High-resolution, high-throughput microscopy analyses of nuclear receptor and coregulator function

Methods Enzymol. 2006:414:188-210. doi: 10.1016/S0076-6879(06)14011-2.


Steroid nuclear receptors are ligand-dependent transcription factors that have been studied since the early 1960s by principally biochemical and reporter assay approaches. From these studies an elegant and complex model of nuclear receptor transcription regulation has been developed. Inherent to both biochemical and reporter assay approaches is the generation of averaged responses and it is not generally considered that individual cells could exhibit quite varied responses. In some cases, recent microscopic single-cell analyses provide markedly different responses relative to traditional approaches based on population averaging and underscore the need to continue refinement of the current model of nuclear receptor-regulated transcription. While single-cell analyses of nuclear receptor action have been hindered by the predominantly qualitative nature of the approach, high-throughput microscopy is now available to resolve this issue. This chapter demonstrates the utility of high-throughput microscopic analyses of nuclear receptor and nuclear receptor coregulator function. The ability of high-throughput microscopy to generate physiologically appropriate test populations by filtering based on morphological and protein of interest expression criteria is demonstrated. High-resolution, high-throughput microscopy is illustrated that provides quantitative subcellular information for both androgen and estrogen receptors. Efforts are ongoing to develop model systems that provide additional multiplex data and with refined image analyses to achieve true high-content imaging screens.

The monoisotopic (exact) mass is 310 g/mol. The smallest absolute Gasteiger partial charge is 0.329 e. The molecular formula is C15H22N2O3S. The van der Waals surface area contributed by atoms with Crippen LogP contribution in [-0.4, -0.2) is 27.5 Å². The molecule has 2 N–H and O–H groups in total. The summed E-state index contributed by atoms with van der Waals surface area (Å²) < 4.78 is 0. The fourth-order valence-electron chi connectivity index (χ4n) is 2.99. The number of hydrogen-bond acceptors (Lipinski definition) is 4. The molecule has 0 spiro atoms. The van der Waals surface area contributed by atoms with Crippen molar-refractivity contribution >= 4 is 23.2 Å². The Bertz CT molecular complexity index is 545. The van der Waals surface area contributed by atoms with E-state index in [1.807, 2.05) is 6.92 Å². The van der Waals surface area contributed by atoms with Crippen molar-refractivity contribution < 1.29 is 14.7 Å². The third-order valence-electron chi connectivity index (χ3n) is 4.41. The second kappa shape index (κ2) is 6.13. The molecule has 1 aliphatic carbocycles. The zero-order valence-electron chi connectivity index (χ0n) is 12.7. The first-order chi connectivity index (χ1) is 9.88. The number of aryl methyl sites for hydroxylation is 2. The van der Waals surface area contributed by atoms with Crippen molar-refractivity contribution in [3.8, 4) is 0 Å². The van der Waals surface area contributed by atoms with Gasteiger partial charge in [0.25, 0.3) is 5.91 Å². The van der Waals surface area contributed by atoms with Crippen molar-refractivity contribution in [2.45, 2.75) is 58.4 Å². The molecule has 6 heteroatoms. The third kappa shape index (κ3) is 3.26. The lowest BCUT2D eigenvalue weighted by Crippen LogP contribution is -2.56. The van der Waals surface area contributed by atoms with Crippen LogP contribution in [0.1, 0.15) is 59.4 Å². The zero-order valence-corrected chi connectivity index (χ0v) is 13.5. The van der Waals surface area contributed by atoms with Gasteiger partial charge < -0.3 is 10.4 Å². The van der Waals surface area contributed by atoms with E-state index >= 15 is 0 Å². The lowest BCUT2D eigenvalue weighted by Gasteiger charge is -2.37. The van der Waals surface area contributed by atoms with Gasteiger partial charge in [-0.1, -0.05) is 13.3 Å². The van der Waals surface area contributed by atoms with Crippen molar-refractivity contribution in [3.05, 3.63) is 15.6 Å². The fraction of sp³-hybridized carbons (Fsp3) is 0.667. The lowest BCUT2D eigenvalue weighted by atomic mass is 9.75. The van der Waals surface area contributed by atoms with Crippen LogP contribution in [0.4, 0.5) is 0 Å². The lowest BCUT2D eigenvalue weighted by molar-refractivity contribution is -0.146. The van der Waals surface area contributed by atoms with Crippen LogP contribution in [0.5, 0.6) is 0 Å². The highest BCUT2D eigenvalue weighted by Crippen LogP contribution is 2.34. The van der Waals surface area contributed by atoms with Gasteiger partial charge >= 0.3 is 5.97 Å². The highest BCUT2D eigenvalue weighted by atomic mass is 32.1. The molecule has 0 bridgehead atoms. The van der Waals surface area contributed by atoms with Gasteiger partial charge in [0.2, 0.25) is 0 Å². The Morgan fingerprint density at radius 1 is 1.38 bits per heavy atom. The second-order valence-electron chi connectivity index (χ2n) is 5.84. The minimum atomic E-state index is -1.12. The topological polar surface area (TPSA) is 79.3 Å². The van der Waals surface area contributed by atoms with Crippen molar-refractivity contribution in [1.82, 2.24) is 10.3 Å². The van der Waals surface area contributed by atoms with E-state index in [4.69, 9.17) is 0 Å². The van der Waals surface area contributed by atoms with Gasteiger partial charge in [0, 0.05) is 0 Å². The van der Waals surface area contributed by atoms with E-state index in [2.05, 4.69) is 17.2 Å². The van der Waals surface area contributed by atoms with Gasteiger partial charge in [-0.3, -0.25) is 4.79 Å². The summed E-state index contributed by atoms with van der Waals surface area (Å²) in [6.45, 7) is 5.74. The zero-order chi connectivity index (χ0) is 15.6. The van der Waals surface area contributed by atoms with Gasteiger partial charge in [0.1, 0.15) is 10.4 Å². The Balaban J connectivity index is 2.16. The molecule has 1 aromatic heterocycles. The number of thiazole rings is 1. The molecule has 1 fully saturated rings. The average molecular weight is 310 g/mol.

MeSH terms

  • Algorithms
  • Animals
  • Automation
  • DNA / chemistry
  • Dose-Response Relationship, Drug
  • Formaldehyde / chemistry
  • HeLa Cells
  • Humans
  • Microscopy / methods*
  • Polylysine / chemistry
  • Receptors, Cytoplasmic and Nuclear / chemistry*
  • Receptors, Estrogen / metabolism
  • Receptors, Steroid / chemistry*
  • Signal Transduction
  • Transfection


  • Receptors, Cytoplasmic and Nuclear
  • Receptors, Estrogen
  • Receptors, Steroid
  • Formaldehyde
  • Polylysine
  • DNA